The 3 main types of memory organized into the boxes are sensory, short term, and long term memory. Sensory memory is regarded as the weakest storage of memory, while long term memory is regarded as the strongest!

Again, where the information is put in regards to memory storage — sensory, short term, or long term — depends on how the information is processed and attended to (i.e., how much and the type of focus given towards it). 

As shown above, conscious attention to information in sensory memory allows for it to be moved to short term memory. Likewise, the encoding of information in short term memory allows it to be moved into long term memory. 

3 Block Model Of Memory Storage

Sensory memory refers to the memory storage of all incoming visual (iconic)  and auditory (echoic) sensory information and is the most fleeting, lasting only about 1-5 seconds. 

Short term memory lasts a little longer — about 15 - 30 seconds — before being forgotten. A tool called maintenance rehearsal can help keep information in short term memory by simply repeating it to keep it at the forefront of cognitive attention. Think of yourself repeating a phone number before writing it down!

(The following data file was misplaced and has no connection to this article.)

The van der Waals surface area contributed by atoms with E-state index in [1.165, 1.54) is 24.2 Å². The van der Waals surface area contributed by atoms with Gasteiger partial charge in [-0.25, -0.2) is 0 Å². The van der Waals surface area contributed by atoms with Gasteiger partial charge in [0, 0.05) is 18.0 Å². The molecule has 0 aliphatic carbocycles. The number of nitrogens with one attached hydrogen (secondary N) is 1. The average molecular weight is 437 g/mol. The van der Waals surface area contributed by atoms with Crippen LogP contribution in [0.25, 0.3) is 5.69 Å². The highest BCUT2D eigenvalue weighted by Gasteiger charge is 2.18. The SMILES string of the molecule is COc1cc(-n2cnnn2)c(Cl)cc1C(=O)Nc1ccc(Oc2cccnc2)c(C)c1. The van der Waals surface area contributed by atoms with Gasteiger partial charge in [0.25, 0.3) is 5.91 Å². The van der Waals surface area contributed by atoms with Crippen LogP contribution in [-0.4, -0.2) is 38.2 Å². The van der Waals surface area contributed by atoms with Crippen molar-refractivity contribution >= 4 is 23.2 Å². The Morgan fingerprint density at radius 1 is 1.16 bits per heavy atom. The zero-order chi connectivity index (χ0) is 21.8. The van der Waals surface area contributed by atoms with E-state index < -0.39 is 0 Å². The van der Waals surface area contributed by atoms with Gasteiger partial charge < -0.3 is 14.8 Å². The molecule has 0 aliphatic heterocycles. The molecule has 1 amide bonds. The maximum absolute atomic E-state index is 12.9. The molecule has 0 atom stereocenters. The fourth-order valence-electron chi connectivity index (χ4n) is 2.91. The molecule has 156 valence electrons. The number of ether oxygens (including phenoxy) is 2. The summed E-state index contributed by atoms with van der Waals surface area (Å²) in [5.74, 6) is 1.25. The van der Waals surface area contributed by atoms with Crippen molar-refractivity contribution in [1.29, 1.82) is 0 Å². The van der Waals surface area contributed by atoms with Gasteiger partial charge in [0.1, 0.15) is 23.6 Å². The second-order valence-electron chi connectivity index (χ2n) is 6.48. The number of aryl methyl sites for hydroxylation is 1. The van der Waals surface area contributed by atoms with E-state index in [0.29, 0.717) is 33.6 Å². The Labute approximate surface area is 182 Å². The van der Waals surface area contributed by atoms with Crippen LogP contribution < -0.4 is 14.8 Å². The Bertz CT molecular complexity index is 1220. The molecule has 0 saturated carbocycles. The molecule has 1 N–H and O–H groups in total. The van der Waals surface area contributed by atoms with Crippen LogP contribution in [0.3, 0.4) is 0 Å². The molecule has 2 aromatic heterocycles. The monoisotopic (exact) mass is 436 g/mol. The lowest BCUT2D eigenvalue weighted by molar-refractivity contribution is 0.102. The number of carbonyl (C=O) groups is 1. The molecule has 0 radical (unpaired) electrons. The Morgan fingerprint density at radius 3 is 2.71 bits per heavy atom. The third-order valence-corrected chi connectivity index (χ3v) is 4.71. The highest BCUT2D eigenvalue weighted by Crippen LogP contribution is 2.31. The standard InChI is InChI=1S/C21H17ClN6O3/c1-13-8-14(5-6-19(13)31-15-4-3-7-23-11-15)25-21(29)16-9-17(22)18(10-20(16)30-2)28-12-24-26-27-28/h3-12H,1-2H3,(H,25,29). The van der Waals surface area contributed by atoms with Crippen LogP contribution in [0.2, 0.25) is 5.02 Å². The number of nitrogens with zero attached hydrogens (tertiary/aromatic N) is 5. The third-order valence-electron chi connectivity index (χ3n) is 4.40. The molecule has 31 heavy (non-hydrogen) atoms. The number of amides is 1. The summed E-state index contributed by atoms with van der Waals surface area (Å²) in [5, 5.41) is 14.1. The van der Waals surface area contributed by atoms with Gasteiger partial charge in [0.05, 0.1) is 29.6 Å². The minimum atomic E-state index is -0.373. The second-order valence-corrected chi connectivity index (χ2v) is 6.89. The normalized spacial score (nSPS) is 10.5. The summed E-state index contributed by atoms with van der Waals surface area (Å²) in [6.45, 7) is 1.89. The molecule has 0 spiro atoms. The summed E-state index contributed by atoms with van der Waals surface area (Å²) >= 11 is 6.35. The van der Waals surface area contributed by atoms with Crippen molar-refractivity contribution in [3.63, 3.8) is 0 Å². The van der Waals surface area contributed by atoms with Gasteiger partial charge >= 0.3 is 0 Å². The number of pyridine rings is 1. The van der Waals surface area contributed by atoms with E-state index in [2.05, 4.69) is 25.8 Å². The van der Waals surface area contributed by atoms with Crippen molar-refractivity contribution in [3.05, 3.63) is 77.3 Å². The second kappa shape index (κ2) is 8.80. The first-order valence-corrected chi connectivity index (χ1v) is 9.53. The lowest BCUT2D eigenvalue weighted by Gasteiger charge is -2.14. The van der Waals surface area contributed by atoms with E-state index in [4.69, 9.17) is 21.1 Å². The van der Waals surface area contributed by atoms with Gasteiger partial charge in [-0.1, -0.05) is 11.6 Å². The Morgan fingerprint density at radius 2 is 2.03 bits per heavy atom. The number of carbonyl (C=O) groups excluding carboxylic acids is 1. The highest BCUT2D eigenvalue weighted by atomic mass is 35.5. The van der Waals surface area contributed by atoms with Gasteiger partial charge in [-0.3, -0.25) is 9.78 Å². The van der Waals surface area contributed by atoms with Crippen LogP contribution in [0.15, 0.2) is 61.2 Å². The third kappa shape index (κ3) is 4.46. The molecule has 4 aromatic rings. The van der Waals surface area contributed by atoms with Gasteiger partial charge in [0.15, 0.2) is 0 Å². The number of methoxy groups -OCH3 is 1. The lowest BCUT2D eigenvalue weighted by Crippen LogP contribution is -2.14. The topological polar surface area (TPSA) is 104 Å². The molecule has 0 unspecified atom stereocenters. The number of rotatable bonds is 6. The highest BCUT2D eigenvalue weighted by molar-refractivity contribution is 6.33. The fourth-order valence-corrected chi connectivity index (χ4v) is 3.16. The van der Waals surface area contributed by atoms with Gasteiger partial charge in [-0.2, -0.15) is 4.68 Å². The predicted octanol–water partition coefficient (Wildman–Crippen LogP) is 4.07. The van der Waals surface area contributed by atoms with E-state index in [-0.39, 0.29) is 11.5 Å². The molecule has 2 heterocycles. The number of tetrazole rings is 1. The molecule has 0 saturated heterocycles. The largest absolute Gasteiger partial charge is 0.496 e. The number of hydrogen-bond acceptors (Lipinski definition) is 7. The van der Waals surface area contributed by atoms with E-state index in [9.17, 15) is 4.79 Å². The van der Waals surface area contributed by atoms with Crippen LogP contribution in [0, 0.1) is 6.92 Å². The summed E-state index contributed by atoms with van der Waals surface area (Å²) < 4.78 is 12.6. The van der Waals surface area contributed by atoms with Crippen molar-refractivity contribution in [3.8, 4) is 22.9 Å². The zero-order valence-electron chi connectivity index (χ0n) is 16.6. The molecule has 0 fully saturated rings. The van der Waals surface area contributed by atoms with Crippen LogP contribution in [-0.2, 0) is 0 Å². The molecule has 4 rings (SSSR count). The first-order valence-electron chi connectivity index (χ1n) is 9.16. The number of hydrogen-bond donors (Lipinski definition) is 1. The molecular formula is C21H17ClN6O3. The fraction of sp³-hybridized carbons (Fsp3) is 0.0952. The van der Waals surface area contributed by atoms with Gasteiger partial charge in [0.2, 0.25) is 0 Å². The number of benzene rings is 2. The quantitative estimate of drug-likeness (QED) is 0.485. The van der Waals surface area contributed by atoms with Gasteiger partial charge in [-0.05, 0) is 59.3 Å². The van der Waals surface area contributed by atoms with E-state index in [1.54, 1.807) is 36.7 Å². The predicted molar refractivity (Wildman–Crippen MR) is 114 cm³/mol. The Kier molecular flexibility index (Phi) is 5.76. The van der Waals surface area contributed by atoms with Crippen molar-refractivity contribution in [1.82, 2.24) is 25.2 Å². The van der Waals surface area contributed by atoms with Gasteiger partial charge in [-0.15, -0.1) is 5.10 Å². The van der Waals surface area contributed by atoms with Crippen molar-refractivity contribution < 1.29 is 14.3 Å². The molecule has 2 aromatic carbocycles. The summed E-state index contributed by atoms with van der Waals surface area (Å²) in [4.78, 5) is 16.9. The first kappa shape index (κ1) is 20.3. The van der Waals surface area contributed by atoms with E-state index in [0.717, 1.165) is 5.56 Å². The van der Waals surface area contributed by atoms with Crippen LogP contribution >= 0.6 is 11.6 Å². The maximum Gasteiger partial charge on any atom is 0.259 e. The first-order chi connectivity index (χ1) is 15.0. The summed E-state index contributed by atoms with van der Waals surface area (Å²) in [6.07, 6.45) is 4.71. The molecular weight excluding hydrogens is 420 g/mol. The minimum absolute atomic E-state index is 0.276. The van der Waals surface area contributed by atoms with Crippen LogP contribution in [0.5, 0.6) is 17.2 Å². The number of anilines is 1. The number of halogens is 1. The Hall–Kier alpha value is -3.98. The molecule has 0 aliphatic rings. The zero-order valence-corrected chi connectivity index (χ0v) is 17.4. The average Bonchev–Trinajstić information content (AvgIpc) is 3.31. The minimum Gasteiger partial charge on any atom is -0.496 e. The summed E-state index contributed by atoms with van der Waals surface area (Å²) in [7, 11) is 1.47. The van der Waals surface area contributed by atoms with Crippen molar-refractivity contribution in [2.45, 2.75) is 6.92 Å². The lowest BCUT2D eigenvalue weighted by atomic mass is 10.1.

Long term memory is theoretically limitless and can be primarily divided into 2 categories: explicit and implicit. The former refers to memories that you must “actively” try to remember, such as facts, while the latter refers to memories (more so learned skills) that don’t require conscious effort to recall such as riding a bike!

Different Types Of Memory Storage

You probably noticed that there were a couple of other memory subsets listed in the diagram above. We’ll go into much more detail about these different subsets in a more specialized article found in this article!

(Coming Soon!) Full Study Notes : Types of Memory Storage

For more in-depth content review on the types of memory storage, check out these detailed lesson notes created by top MCAT scorers. 

5. Biological Basis of Learning and Memory Formation

Similar to a lot of psychological topics, we can attribute some of the findings and observations to a neurobiological basis! At a cellular level, learning and memory formation can be attributed to the formation and strengthening of neural pathways which are activated to form and retain what’s been learned and memorized!

One of the main factors behind this is the brain’s neuroplasticity which refers to its ability to “reshape” and adapt in response to new incoming information! 2 examples of neuroplasticity are synaptic pruning and long term potentiation.